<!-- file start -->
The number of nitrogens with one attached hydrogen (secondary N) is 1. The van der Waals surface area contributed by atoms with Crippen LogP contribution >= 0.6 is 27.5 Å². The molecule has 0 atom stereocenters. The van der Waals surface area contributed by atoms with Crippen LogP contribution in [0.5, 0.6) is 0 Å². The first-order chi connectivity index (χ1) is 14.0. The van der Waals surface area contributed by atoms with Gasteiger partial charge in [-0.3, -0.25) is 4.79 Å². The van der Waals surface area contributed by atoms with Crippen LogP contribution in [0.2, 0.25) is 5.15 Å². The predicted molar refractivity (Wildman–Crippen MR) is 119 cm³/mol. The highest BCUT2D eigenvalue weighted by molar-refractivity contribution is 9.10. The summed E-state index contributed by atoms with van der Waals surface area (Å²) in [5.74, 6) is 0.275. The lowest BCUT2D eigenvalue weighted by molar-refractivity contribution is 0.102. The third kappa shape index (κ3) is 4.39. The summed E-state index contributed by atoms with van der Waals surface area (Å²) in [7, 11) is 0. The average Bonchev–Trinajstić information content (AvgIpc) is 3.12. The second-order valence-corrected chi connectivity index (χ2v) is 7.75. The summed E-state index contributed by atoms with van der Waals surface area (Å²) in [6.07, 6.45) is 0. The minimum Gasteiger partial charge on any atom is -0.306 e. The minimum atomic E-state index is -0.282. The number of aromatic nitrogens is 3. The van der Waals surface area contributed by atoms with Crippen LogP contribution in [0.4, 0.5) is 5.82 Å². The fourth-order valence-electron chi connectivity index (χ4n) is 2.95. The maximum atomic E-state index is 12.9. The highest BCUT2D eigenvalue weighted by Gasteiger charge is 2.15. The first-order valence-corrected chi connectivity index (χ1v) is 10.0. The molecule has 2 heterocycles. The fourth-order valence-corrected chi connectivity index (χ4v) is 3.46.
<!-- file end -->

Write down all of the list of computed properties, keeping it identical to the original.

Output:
The number of nitrogens with one attached hydrogen (secondary N) is 1. The van der Waals surface area contributed by atoms with Crippen LogP contribution >= 0.6 is 27.5 Å². The molecule has 0 atom stereocenters. The van der Waals surface area contributed by atoms with Crippen LogP contribution in [0.5, 0.6) is 0 Å². The first-order chi connectivity index (χ1) is 14.0. The van der Waals surface area contributed by atoms with Gasteiger partial charge in [-0.3, -0.25) is 4.79 Å². The van der Waals surface area contributed by atoms with Crippen LogP contribution in [0.2, 0.25) is 5.15 Å². The predicted molar refractivity (Wildman–Crippen MR) is 119 cm³/mol. The highest BCUT2D eigenvalue weighted by molar-refractivity contribution is 9.10. The summed E-state index contributed by atoms with van der Waals surface area (Å²) in [5.74, 6) is 0.275. The lowest BCUT2D eigenvalue weighted by molar-refractivity contribution is 0.102. The third kappa shape index (κ3) is 4.39. The summed E-state index contributed by atoms with van der Waals surface area (Å²) in [7, 11) is 0. The average Bonchev–Trinajstić information content (AvgIpc) is 3.12. The second-order valence-corrected chi connectivity index (χ2v) is 7.75. The summed E-state index contributed by atoms with van der Waals surface area (Å²) in [6.07, 6.45) is 0. The minimum Gasteiger partial charge on any atom is -0.306 e. The minimum atomic E-state index is -0.282. The number of aromatic nitrogens is 3. The van der Waals surface area contributed by atoms with Crippen LogP contribution in [0.4, 0.5) is 5.82 Å². The fourth-order valence-electron chi connectivity index (χ4n) is 2.95. The maximum atomic E-state index is 12.9. The highest BCUT2D eigenvalue weighted by Gasteiger charge is 2.15. The first-order valence-corrected chi connectivity index (χ1v) is 10.0. The molecule has 2 heterocycles. The fourth-order valence-corrected chi connectivity index (χ4v) is 3.46.